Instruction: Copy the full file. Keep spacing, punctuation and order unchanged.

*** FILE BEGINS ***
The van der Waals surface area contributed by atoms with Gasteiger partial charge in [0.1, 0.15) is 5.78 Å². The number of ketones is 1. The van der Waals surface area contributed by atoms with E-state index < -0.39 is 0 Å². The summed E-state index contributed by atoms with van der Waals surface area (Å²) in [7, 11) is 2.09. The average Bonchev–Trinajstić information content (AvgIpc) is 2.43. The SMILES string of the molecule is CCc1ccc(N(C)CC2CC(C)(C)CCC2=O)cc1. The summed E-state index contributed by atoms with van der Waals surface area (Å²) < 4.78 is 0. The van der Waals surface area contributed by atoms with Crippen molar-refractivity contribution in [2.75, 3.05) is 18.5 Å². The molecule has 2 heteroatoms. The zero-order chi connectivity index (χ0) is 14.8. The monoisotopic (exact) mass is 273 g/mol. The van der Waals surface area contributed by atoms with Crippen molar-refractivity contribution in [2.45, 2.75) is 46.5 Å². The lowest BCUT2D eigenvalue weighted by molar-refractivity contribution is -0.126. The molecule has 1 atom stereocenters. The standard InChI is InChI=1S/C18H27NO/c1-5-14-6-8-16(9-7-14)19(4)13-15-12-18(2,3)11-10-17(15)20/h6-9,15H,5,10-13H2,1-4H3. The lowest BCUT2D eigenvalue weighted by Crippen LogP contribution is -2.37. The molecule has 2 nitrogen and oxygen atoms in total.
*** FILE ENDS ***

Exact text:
The van der Waals surface area contributed by atoms with Gasteiger partial charge in [0.1, 0.15) is 5.78 Å². The number of ketones is 1. The van der Waals surface area contributed by atoms with E-state index < -0.39 is 0 Å². The summed E-state index contributed by atoms with van der Waals surface area (Å²) in [7, 11) is 2.09. The average Bonchev–Trinajstić information content (AvgIpc) is 2.43. The SMILES string of the molecule is CCc1ccc(N(C)CC2CC(C)(C)CCC2=O)cc1. The summed E-state index contributed by atoms with van der Waals surface area (Å²) < 4.78 is 0. The van der Waals surface area contributed by atoms with Crippen molar-refractivity contribution in [2.75, 3.05) is 18.5 Å². The molecule has 2 heteroatoms. The zero-order chi connectivity index (χ0) is 14.8. The monoisotopic (exact) mass is 273 g/mol. The van der Waals surface area contributed by atoms with Crippen molar-refractivity contribution in [2.45, 2.75) is 46.5 Å². The lowest BCUT2D eigenvalue weighted by molar-refractivity contribution is -0.126. The molecule has 1 atom stereocenters. The standard InChI is InChI=1S/C18H27NO/c1-5-14-6-8-16(9-7-14)19(4)13-15-12-18(2,3)11-10-17(15)20/h6-9,15H,5,10-13H2,1-4H3. The lowest BCUT2D eigenvalue weighted by Crippen LogP contribution is -2.37. The molecule has 2 nitrogen and oxygen atoms in total.